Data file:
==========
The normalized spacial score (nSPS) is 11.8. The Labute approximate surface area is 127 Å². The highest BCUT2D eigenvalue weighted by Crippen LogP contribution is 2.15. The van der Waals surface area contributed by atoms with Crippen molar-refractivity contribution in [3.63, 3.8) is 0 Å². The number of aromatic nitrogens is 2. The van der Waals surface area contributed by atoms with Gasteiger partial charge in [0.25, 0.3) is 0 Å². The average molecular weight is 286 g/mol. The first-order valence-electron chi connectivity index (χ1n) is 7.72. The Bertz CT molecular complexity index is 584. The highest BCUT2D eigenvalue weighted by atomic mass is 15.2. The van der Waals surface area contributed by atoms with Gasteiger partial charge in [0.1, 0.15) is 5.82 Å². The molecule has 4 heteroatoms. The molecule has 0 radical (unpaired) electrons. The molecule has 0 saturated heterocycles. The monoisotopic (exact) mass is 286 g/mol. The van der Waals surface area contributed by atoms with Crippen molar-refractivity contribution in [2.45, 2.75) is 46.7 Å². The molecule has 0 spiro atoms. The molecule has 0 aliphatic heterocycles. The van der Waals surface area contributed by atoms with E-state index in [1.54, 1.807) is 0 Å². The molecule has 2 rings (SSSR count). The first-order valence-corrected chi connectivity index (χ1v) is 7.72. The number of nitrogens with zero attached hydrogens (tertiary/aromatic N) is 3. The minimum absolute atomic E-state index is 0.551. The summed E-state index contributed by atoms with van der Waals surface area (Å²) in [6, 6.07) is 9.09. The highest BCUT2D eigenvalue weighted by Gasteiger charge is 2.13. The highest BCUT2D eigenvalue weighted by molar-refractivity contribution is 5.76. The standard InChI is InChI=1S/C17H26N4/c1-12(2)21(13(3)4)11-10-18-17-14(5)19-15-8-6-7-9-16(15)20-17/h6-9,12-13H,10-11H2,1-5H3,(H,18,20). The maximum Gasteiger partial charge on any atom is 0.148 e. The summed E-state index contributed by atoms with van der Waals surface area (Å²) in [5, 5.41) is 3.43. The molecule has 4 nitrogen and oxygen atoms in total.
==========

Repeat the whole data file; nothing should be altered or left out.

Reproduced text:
The normalized spacial score (nSPS) is 11.8. The Labute approximate surface area is 127 Å². The highest BCUT2D eigenvalue weighted by Crippen LogP contribution is 2.15. The van der Waals surface area contributed by atoms with Crippen molar-refractivity contribution in [3.63, 3.8) is 0 Å². The number of aromatic nitrogens is 2. The van der Waals surface area contributed by atoms with Gasteiger partial charge in [0.25, 0.3) is 0 Å². The average molecular weight is 286 g/mol. The first-order valence-electron chi connectivity index (χ1n) is 7.72. The Bertz CT molecular complexity index is 584. The highest BCUT2D eigenvalue weighted by atomic mass is 15.2. The van der Waals surface area contributed by atoms with Gasteiger partial charge in [0.1, 0.15) is 5.82 Å². The molecule has 4 heteroatoms. The molecule has 0 radical (unpaired) electrons. The molecule has 0 saturated heterocycles. The monoisotopic (exact) mass is 286 g/mol. The van der Waals surface area contributed by atoms with Crippen molar-refractivity contribution in [2.45, 2.75) is 46.7 Å². The molecule has 0 spiro atoms. The molecule has 0 aliphatic heterocycles. The van der Waals surface area contributed by atoms with E-state index in [1.54, 1.807) is 0 Å². The molecule has 2 rings (SSSR count). The first-order valence-corrected chi connectivity index (χ1v) is 7.72. The number of nitrogens with zero attached hydrogens (tertiary/aromatic N) is 3. The minimum absolute atomic E-state index is 0.551. The summed E-state index contributed by atoms with van der Waals surface area (Å²) in [6, 6.07) is 9.09. The highest BCUT2D eigenvalue weighted by Gasteiger charge is 2.13. The highest BCUT2D eigenvalue weighted by molar-refractivity contribution is 5.76. The standard InChI is InChI=1S/C17H26N4/c1-12(2)21(13(3)4)11-10-18-17-14(5)19-15-8-6-7-9-16(15)20-17/h6-9,12-13H,10-11H2,1-5H3,(H,18,20). The maximum Gasteiger partial charge on any atom is 0.148 e. The summed E-state index contributed by atoms with van der Waals surface area (Å²) in [5, 5.41) is 3.43. The molecule has 4 nitrogen and oxygen atoms in total.